position he later held with the National Ballet of Washington, D.C. and the
Harkness Ballet of New York. In 1973, he was co-founder and director with
Ruth Page of the Chicago Ballet. Three years later, Mr. Long became Artistic
Director of the Ballet International in London. Mr. Long was the long time
(1965-1997) director of the Chicago Tribune Charities’ production of The
ballet which ran in Chicago for 31 years. Mr. Long and his wife,
Dolores, co-founded the Civic Ballet of Chicago, the youth training company
of the Ruth Page School of Dance, in 1998 in order to continue to develop
serious young dancers with advanced training and performance experience as
a prelude to a professional career in ballet. In 1989, he received the Ruth
Page Award for “lifetime service to the field of dance.” In 2006, the city of
Chicago honored Larry and Dolores Long with a commendation for their con-
tributions to the Arts in Chicago.

Larry Long will be remembered for his enthusiasm and tremendous energy; a
motivational force in the lives of his family friends and dancers everywhere.
An important calling for Mr. Long was also his loving devotion to his wife,
Dolores, who for 47 years was always beside him in devoting their lives to the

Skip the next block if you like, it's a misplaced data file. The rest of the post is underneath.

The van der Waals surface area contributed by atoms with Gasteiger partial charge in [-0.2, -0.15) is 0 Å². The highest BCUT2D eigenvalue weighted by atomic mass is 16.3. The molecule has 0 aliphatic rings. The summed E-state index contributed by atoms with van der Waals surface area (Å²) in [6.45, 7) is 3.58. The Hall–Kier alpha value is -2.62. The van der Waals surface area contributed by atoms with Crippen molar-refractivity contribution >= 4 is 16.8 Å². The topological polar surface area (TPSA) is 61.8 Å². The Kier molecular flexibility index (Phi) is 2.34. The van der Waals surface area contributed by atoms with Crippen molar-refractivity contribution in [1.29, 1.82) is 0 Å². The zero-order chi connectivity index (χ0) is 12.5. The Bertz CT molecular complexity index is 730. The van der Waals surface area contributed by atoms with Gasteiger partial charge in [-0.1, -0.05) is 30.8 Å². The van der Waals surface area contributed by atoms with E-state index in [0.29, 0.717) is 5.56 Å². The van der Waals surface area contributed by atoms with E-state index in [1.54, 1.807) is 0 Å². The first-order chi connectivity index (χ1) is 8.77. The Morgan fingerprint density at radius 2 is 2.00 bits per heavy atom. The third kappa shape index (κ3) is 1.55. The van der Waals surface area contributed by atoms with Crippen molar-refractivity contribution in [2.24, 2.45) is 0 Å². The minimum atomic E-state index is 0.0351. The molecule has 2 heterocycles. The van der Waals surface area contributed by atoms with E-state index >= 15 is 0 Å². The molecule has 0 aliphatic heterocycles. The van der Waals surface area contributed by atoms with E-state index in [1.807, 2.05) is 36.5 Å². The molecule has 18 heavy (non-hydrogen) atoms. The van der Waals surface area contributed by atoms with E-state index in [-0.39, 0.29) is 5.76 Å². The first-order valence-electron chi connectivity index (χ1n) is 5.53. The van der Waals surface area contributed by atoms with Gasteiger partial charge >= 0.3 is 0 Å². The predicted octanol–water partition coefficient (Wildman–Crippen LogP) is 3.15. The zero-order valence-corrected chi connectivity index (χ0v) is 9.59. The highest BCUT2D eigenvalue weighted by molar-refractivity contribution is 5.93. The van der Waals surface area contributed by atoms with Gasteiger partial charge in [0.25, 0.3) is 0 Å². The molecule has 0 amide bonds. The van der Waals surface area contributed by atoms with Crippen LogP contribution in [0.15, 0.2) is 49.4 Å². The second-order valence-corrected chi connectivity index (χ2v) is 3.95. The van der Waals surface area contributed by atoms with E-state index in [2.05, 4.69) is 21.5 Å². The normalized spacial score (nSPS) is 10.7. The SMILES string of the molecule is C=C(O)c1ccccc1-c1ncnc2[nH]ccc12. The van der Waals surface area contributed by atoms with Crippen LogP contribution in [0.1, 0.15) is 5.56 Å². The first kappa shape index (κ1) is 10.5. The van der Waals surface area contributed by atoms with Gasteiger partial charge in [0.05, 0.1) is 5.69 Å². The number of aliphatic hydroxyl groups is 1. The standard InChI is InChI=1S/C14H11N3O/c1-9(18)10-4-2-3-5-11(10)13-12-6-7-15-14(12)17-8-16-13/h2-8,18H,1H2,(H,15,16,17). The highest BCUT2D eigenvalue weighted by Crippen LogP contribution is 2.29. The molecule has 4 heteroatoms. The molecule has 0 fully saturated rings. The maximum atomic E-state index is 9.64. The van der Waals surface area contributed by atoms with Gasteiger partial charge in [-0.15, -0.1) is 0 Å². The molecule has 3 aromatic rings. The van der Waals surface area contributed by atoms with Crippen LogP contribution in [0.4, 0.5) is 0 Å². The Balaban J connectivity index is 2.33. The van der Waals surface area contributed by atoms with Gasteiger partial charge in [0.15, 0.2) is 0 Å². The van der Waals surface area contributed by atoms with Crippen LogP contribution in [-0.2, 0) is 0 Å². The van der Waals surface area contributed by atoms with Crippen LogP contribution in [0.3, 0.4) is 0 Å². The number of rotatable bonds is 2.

dance world. Besides his wife, Mr. Long leaves behind his nieces and
nephews: Deborah and John Carroll; Marti-Jean Gross; Tracy Somers and
Chris Long; grand nieces and nephews: Cassandra Carroll, Jenny and Jimmy
Darukhanovala, Dani Maxon and Julian Jasiniski.



  1. Linda DiBona and I extend our sincere condolences to Dolores, who we had little time with during our work with Larry in Ballet International (London1976-77) but whom we liked very much.
    For us Larry was the very enthusiam behind the daily efforts to put a new company on the map. As dancers, we will remember mostly his wonderful, unfailing rhythm with which he not only taught class but carried to and from. He loved dancers and was a very enouraging director, always. May he rest in peace.